KEY POINTS

  • Last week, Moscow had announced the phone-in would be held between June 15-18
  • However, Kremlin spokesperson later announced it “cannot take place this month”
  • He also said that a new date for the event is “unknown” 

Vladimir Putin's sudden decision to postpone his annual live Q&A event with his citizens has reignited rumors about his health condition.

This is the first time the marathon phone-in will not be held in 18 years.

The "Direct Line with Vladimir Putin" is an annual televised event, which sees Russians speaking directly to their leader about their daily problems. The event has been going on since Putin first came to power in 2001.

Last week, Moscow announced the marathon phone-in would be held between June 15-18 at the St. Petersburg International Economic Forum, according to the Moscow Times.

However, on Wednesday, Kremlin spokesperson Dmitry Peskov told reporters it “cannot take place this month.” He also said a new date for the event is “unknown,” according to News.com.au.

In April, Putin had also postponed another regular presidential event -- his address to Russia’s Federal Assembly. In this case too, no dates were given as to when it would take place next.

The postponements come at a time when concerns are being raised about Putin's health condition. Rumors first surfaced in April when footage showed Putin gripping the edge of a table and appearing bloated, while meeting with Defense Minister Sergei Shoigu.

A former Russian intelligence agent claimed last month Putin only had three years to live, as his cancer has rapidly worsened. The FSB spy allegedly told defector Boris Karpichkov the 69-year-old was allegedly losing his eyesight and constantly suffering from headaches and uncontrollable tremors.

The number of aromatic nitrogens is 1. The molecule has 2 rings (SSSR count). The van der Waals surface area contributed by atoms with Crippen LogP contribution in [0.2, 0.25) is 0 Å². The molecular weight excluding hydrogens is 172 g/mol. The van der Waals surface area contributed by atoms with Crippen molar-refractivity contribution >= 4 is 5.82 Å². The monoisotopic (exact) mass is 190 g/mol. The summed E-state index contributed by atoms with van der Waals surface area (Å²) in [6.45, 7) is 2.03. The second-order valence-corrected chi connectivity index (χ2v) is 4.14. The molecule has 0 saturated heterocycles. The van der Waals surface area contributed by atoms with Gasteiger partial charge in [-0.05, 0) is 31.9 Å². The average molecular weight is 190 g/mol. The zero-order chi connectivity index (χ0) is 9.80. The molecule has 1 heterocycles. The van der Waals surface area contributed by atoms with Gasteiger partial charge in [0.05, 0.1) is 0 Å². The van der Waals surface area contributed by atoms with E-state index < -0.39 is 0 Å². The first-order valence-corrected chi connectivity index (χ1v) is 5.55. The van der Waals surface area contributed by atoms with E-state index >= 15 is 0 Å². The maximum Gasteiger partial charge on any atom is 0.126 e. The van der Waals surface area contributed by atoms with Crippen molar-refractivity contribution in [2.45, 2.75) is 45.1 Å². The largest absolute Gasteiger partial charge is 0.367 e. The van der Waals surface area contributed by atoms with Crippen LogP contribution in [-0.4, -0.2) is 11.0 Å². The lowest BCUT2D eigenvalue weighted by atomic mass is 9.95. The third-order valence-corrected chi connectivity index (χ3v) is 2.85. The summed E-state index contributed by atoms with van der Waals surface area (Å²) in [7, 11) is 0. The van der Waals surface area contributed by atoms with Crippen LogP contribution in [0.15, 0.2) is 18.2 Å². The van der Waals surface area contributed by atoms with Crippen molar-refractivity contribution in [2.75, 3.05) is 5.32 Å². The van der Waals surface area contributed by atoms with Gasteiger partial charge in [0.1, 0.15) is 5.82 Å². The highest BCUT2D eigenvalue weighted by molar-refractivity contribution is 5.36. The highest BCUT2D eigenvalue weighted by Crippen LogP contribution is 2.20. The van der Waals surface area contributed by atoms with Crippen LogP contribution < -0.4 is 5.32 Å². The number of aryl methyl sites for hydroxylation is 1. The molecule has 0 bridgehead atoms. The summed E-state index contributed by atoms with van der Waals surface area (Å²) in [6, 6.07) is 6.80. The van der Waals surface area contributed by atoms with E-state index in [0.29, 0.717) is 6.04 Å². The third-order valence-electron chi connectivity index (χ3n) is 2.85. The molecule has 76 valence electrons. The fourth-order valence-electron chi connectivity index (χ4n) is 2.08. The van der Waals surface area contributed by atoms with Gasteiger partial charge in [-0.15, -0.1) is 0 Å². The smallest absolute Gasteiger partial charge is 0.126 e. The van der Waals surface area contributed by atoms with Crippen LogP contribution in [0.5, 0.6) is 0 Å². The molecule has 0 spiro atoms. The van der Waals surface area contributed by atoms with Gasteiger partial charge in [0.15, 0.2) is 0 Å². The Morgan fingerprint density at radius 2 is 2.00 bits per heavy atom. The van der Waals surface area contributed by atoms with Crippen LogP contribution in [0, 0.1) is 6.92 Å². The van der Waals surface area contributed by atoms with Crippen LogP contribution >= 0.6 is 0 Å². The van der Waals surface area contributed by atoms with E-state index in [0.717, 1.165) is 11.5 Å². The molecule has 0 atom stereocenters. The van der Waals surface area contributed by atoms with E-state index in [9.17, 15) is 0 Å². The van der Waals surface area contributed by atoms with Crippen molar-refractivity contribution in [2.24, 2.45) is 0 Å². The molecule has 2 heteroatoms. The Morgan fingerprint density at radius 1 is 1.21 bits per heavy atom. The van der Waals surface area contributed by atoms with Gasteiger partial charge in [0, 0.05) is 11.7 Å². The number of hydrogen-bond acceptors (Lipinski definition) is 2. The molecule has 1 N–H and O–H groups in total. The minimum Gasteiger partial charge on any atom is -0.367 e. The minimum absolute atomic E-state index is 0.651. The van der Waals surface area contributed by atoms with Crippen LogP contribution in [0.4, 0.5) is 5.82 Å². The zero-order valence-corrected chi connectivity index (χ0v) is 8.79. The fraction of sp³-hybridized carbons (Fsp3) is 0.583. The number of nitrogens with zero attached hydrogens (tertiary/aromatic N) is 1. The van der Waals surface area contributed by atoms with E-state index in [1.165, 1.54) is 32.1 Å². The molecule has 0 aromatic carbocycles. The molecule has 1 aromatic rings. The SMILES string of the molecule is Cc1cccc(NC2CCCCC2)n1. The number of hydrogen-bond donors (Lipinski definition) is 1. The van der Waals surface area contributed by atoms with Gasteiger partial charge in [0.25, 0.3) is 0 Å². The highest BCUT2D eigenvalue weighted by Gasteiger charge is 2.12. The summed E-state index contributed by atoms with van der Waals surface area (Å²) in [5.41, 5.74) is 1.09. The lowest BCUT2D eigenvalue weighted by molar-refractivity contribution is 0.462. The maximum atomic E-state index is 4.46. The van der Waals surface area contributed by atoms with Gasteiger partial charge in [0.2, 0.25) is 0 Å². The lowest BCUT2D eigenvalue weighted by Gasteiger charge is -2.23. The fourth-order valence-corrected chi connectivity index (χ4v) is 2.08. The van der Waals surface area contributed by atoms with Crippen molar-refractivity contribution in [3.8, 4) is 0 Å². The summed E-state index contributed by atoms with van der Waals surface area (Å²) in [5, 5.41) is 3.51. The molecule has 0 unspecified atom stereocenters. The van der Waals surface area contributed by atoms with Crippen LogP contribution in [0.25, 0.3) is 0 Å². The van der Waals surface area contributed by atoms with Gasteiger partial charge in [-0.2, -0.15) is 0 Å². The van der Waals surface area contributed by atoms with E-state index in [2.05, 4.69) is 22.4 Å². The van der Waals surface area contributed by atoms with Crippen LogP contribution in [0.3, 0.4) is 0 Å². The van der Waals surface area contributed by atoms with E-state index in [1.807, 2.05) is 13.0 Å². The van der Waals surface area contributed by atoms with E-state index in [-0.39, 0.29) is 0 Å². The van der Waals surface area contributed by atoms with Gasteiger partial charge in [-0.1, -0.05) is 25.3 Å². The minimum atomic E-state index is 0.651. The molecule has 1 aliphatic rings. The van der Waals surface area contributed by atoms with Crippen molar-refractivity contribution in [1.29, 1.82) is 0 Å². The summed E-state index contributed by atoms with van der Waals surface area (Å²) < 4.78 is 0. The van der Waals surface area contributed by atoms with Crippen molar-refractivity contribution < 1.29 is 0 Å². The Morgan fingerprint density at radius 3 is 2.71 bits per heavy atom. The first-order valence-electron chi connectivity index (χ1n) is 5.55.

“[Putin] has a severe form of rapidly progressing cancer. He has no more than two to three years to stay alive,” the officer said. “We are told he is suffering from headaches and when he appears on TV he needs pieces of paper with everything written in huge letters to read what he’s going to say. And his limbs are now also shaking uncontrollably.”

However, late last month, Foreign Minister Sergei Lavrov issued a rare statement saying Putin was not ill as some rumors claimed. Lavrov dismissed claims that Putin was suffering from “blood cancer” and other serious illnesses. He also added “sane people” could see the rumors were untrue.

“I don’t think that sane people can see in this person signs of some kind of illness or ailment. You can watch him on screens, read and listen to his speeches,” Lavrov told France’s broadcaster TF1 at the time. “I leave it to the conscience of those who spread such rumors.”

After news of the postponement of the Q&A session was announced, several Twitter users wrote about Putin's health. Some also said he was afraid to answer questions about his invasion of Ukraine.

"Maybe Putin died? Putin Postpones Marathon Phone-In for First Time in 18 Years," one user wrote.

Another said: "Putin suddenly cancels marathon TV phone-in with Russian callers... Afraid to hear what really people think of your f--- up war!!!"

The real reason behind the move of scrapping the marathon phone-in remains unknown, and International Business Times cannot independently confirm any rumors surrounding Putin's health.

Russian President Vladimir Putin delivers a video address announcing the start of the military operation in eastern Ukraine, in Moscow, Russia, in a still image taken from video footage released February 24, 2022. Russian Pool/Reuters TV via REUTERS
Russian President Vladimir Putin delivers a video address announcing the start of the military operation in eastern Ukraine, in Moscow, Russia, in a still image taken from video footage released February 24, 2022. Russian Pool/Reuters TV via REUTERS Reuters / REUTERS TV
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